Siemens T100 Terminal with Paper Tape - Available

Dominique Carlier dce at
Thu Dec 9 04:14:58 CST 2021

Oh great ! But a little bit noisy to use like that ;)
Well, I'm interested by your software anyway !


On 9/12/2021 11:00, nico de jong via cctalk wrote:
> Dominique,
> Well, that is in principle very easy.
> You need a COM port (or simulator) and a little box converting RS232 
> to 50 BPS serial.  Diagrams can be found everywhere. But you could 
> also look at This is a (primarily) german "band of 
> brothers". They have set up an international of teleprinter users, so 
> they can communicate through internet. Nice system, can recommend it.
> If you have (or get) a special interest in teleprinters, I have the 
> software for a teleprinter exchange, also interfacing to
> In this way, you can have a complete telegraph office in your living 
> room (more likely : a garage....)
> 73, Nico
> On 2021-12-08 21:29, Dominique Carlier via cctalk wrote:
>> The subject interests me because I have the same beast but which only 
>> works in local mode. I currently don't know what is required to send 
>> text in this monster through a computer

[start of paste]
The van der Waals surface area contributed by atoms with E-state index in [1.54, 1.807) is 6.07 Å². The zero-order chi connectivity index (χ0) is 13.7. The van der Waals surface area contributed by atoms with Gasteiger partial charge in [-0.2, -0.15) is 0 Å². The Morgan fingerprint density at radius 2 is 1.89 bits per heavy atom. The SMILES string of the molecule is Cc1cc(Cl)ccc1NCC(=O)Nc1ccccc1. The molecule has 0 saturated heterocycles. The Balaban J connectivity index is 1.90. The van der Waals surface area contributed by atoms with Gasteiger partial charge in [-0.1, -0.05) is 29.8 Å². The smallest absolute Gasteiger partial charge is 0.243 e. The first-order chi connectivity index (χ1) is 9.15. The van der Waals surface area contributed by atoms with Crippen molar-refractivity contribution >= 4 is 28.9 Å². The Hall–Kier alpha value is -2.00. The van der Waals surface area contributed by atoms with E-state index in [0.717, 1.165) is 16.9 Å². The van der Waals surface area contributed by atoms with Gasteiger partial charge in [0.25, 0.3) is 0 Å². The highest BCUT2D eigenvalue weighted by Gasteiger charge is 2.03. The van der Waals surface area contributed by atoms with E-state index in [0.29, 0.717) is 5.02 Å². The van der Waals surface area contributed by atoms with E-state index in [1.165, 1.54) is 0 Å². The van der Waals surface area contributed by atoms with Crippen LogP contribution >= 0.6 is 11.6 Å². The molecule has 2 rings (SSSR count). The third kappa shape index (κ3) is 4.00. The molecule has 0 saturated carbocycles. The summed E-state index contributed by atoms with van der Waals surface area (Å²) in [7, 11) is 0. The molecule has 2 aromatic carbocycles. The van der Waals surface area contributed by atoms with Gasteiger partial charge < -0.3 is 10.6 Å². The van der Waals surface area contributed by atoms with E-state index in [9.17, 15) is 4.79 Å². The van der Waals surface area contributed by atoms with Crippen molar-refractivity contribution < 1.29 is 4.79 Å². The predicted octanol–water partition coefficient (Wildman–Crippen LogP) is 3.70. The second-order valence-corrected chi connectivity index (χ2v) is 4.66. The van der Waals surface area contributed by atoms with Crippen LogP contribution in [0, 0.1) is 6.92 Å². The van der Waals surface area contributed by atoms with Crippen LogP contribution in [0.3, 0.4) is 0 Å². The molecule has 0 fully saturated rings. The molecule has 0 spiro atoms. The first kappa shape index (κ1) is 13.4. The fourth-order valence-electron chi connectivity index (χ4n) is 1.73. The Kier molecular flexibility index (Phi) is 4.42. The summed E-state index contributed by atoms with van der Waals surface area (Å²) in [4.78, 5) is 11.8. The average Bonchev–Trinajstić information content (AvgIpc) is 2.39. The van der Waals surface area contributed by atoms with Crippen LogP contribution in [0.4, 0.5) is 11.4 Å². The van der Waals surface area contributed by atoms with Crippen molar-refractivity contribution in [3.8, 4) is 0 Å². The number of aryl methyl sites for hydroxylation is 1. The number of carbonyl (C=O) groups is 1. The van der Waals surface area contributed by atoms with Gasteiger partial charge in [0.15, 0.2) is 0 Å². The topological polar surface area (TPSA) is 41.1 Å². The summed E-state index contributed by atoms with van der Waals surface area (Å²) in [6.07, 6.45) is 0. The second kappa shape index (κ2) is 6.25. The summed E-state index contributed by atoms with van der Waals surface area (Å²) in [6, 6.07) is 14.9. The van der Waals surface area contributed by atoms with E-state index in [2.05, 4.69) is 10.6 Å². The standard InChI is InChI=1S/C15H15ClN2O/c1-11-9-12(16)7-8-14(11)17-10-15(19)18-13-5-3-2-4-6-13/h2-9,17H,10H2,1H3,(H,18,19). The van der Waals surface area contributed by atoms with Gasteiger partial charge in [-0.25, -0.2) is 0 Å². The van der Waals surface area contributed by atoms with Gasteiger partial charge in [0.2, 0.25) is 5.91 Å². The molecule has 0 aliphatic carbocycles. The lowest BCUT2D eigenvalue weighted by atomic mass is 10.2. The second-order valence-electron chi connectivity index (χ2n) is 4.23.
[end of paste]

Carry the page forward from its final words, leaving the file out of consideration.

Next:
>> Below is a link to a video of my machine in action:
>> Dominique
>> On 8/12/2021 20:52, Paul Koning via cctalk wrote:
>>> No, it's 5 bit tape.  2 data bits, transport sprocket holes, 3 data 
>>> bits -- top to bottom on the reader (right side), left to right on 
>>> the punch (left side).
>>> DEC PDP-10 systems used six bit code internally but I don't remember 
>>> those appearing on punched tape.  The punched tape machines I have 
>>> seen with 6 channels are typesetting devices, from early tape 
>>> operated Linotype machines (1940s vintage) to 1960s or 1970s era 
>>> phototypesetters.  Those are upper/lower case.
>>>     paul
>>>> On Dec 8, 2021, at 2:23 PM, Mike Katz <bitwiz at> wrote:
>>>> I thought I had recalled that Baudot was 5 bits but the paper tape 
>>>> is 6 bits across and I don't know of any 6 bit character codes 
>>>> except for DECs upper case only character set and even their paper 
>>>> tape had 8 bits so I guessed Baudot.
>>>> On 12/8/2021 1:16 PM, Paul Koning wrote:
>>>>> 5 bit; if it really were 6 bits it would typically be typesetting 
>>>>> codes.
>>>>> That's a relative of the machine used as console terminal on Dutch 
>>>>> Electrologica X8 computers; I recognize the "Iron cross" symbol, 
>>>>> the figures shift character on the D key. But some of the other 
>>>>> function codes have different labels so it isn't actually the same 
>>>>> model.
>>>>> The description I have says that the X8 console used CCITT-2, 
>>>>> a.k.a., Baudot, code but with the bit order reversed.  And also 
>>>>> that it used the all-zeroes code as a printable character rather 
>>>>> than as non-printing fill.
>>>>>     paul

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